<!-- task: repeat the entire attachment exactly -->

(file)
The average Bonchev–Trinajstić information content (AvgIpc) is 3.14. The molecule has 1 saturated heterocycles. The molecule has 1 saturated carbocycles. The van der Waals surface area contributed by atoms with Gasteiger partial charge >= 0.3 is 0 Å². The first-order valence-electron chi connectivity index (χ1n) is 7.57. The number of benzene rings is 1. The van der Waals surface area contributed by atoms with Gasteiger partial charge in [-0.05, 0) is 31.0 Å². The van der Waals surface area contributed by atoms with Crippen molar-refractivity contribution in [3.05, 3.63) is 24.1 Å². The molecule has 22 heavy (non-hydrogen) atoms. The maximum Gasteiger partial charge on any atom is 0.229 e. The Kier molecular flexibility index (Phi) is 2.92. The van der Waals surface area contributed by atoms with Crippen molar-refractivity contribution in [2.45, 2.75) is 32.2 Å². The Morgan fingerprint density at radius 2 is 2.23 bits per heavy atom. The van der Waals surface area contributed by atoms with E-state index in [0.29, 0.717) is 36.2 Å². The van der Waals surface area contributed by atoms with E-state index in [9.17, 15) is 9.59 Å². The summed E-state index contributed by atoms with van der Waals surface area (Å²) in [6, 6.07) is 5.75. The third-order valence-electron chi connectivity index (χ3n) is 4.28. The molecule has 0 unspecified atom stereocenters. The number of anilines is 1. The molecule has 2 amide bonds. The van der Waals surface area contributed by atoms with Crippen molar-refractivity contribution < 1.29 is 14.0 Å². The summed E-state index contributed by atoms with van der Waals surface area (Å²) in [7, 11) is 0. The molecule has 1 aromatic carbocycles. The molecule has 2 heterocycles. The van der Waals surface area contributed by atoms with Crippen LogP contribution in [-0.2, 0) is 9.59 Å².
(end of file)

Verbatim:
The average Bonchev–Trinajstić information content (AvgIpc) is 3.14. The molecule has 1 saturated heterocycles. The molecule has 1 saturated carbocycles. The van der Waals surface area contributed by atoms with Gasteiger partial charge >= 0.3 is 0 Å². The first-order valence-electron chi connectivity index (χ1n) is 7.57. The number of benzene rings is 1. The van der Waals surface area contributed by atoms with Gasteiger partial charge in [-0.05, 0) is 31.0 Å². The van der Waals surface area contributed by atoms with Crippen molar-refractivity contribution in [3.05, 3.63) is 24.1 Å². The molecule has 22 heavy (non-hydrogen) atoms. The maximum Gasteiger partial charge on any atom is 0.229 e. The Kier molecular flexibility index (Phi) is 2.92. The van der Waals surface area contributed by atoms with Crippen molar-refractivity contribution in [2.45, 2.75) is 32.2 Å². The Morgan fingerprint density at radius 2 is 2.23 bits per heavy atom. The van der Waals surface area contributed by atoms with E-state index in [0.29, 0.717) is 36.2 Å². The van der Waals surface area contributed by atoms with E-state index in [9.17, 15) is 9.59 Å². The summed E-state index contributed by atoms with van der Waals surface area (Å²) in [6, 6.07) is 5.75. The third-order valence-electron chi connectivity index (χ3n) is 4.28. The molecule has 0 unspecified atom stereocenters. The number of anilines is 1. The molecule has 2 amide bonds. The van der Waals surface area contributed by atoms with Crippen molar-refractivity contribution < 1.29 is 14.0 Å². The summed E-state index contributed by atoms with van der Waals surface area (Å²) in [7, 11) is 0. The molecule has 1 aromatic carbocycles. The molecule has 2 heterocycles. The van der Waals surface area contributed by atoms with Crippen LogP contribution in [-0.2, 0) is 9.59 Å².